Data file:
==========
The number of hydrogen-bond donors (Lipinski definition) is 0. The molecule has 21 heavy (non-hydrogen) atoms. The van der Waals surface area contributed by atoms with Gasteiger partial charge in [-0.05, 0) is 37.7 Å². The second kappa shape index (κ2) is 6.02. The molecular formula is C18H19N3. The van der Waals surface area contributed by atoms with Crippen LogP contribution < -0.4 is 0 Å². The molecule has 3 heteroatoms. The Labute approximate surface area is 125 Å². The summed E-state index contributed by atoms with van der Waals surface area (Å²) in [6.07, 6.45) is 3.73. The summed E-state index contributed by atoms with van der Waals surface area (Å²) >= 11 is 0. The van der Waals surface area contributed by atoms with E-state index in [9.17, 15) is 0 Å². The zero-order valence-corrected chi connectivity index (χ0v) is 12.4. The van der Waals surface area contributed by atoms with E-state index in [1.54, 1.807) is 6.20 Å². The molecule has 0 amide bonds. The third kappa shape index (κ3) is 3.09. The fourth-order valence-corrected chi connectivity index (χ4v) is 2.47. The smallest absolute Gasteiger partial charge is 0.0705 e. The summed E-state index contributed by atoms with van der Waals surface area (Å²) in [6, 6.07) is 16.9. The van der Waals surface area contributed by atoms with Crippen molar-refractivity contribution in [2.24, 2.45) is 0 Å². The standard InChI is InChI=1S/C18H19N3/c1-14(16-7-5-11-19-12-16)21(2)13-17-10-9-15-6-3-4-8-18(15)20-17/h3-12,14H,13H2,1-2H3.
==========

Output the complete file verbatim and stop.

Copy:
The number of hydrogen-bond donors (Lipinski definition) is 0. The molecule has 21 heavy (non-hydrogen) atoms. The van der Waals surface area contributed by atoms with Gasteiger partial charge in [-0.05, 0) is 37.7 Å². The second kappa shape index (κ2) is 6.02. The molecular formula is C18H19N3. The van der Waals surface area contributed by atoms with Crippen LogP contribution < -0.4 is 0 Å². The molecule has 3 heteroatoms. The Labute approximate surface area is 125 Å². The summed E-state index contributed by atoms with van der Waals surface area (Å²) in [6.07, 6.45) is 3.73. The summed E-state index contributed by atoms with van der Waals surface area (Å²) >= 11 is 0. The van der Waals surface area contributed by atoms with E-state index in [9.17, 15) is 0 Å². The zero-order valence-corrected chi connectivity index (χ0v) is 12.4. The van der Waals surface area contributed by atoms with E-state index in [1.54, 1.807) is 6.20 Å². The molecule has 0 amide bonds. The third kappa shape index (κ3) is 3.09. The fourth-order valence-corrected chi connectivity index (χ4v) is 2.47. The smallest absolute Gasteiger partial charge is 0.0705 e. The summed E-state index contributed by atoms with van der Waals surface area (Å²) in [6, 6.07) is 16.9. The van der Waals surface area contributed by atoms with Crippen molar-refractivity contribution in [2.24, 2.45) is 0 Å². The standard InChI is InChI=1S/C18H19N3/c1-14(16-7-5-11-19-12-16)21(2)13-17-10-9-15-6-3-4-8-18(15)20-17/h3-12,14H,13H2,1-2H3.